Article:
Place du Grand 9 Avril 1947

This is a view of Place du Grand 9 Avril 1947, also known as Grand Socco (Big Square), just outside one of the gates to the médina of Tangier. The square is named after the speech Mohmamed V gave in support of Moroccan independence on April 9, 1947. Normally the space is filled with street performers and vendors selling a variety of fruits, spices, and second-hand goods but it was somewhat quiet due to the beginning of the observance of Ramadan—the annual holy month of praying and fasting for Muslims worldwide

Médina Pathways

The Médina of Fès is one of the largest car-free urban zones in the world and through its pathways people and goods flow like the blood coursing through our arteries and veins. Because of their narrowness, it seems awkward to call these pathways “streets” although that is how they function. In addition to serving as paths for people and conduits for goods carried by handcart or donkey, these “streets” serve as informal social spaces and as extensions of small commercial establishments.

There are generally three scales, ranging from main streets as seen in the first image above, to side streets, and finally to back streets as narrow as a meter wide as seen in the images below.

Views of Morocco

Sharing a couple of views of Morocco. The first is a small court in the médina of Tangier. The second is a view from the rooftop of Riad Kettani, where we are staying in the médina of Fès. Entering médinas, especially the one in Fès, is like walking into new worlds.

Have You Ever…?

Whenever we do a drawing or sketch, we typically intend to do our very best, even if the results do not always match our expectations. Like a conversation, the drawing process can sometimes lead in a direction we could not foresee when we started. As it evolves on paper, a sketch can take on a life of its own and we should be open to the possibilities the emerging image suggests. This is part of the thrill of drawing—to work with the image on a journey of discovery.

So a strange thought came to mind—is it possible, in a conscious, deliberate manner, to do a “bad” drawing? Have you ever considered doing a “bad” drawing from the outset? I personally think this would be a very difficult thing to do.

The Essential Emptiness

“We put thirty spokes together and call it a wheel;
But it is on the space where there is nothing
that the utility of the wheel depends.
We turn clay to make a vessel;
But it is on the space where there is nothing
that the utility of the vessel depends.
We pierce doors and windows to make a house;
and it is on these spaces where there is nothing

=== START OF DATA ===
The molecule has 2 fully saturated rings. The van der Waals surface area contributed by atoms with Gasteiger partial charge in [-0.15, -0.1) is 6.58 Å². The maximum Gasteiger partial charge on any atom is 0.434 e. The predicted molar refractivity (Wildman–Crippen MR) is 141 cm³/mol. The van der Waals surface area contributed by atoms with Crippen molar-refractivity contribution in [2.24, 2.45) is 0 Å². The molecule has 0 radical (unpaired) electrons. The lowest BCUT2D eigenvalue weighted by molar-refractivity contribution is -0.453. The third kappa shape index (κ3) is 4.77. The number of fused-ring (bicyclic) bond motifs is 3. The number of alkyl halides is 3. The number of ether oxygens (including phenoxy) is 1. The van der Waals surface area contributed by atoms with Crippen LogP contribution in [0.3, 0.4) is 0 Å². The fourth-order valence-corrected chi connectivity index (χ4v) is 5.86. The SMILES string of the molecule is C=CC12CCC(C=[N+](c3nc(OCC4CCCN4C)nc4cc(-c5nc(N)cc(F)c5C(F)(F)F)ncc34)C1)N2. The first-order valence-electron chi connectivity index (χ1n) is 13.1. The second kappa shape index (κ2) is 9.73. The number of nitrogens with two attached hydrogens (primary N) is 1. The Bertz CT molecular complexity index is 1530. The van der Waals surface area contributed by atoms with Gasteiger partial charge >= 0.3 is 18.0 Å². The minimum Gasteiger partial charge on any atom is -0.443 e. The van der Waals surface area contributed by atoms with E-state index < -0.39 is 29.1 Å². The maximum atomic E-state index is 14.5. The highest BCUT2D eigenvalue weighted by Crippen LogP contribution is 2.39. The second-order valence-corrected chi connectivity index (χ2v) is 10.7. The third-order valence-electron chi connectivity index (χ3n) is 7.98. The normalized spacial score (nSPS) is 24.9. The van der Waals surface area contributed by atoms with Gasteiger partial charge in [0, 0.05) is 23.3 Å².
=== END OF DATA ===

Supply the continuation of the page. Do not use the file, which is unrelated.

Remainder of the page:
that the utility of the house depends.
Therefore, just as we take advantage of what is,
we should recognize the utility of what is not.”

Lao-tzu
Tao Te Ching
6th century BC

A related Japanese aesthetic concept is MA, the essential emptiness that surrounds all things. Think of the spaces necessary to form words from a sequence of letters, or the silences that make the music from a sequence of notes.

Seattle Art Museum

 

This is the original lobby of the Seattle Art Museum, designed by Venturi, Scott Brown & Associates in 1991, before the museum was expanded in 2006 in a design by Brad Cloepfil of Allied Works Architecture. A grand staircase traverses the rise from First to Second Avenues, mirrored on the outside with a similar set of stairs.

For comparison, below is the same view from 6 years ago, showing how I struggled with the issues of proportion and scale.

Drawing as Speculation

Taking a break from drawing on location, I am sharing two pages from Drawing: A Creative Process, a book I wrote and illustrated in 1990. I am referencing here drawing as a means of making thoughts and ideas visible, which is pertinent to the use of hand drawing in the design process. The discussion is not so much about technique as it is about the attitude with which one draws.

Stoup Brewing

Stoup, a word that originally referred to a flagon or beaker for drink, is the name of a small craft brewery in the heart of the Ballard Brewing District, just a few blocks away from Reuben’s Brews. Founded by Brad Benson, Lara Zahaba, and Certified Cicerone Robyn Schumacher, the brewery is housed in an industrial metal building, which you can see in the view above, just before it began to rain. I used the rain as an excuse to then go inside and savor a Citra IPA while I drew the interior view below.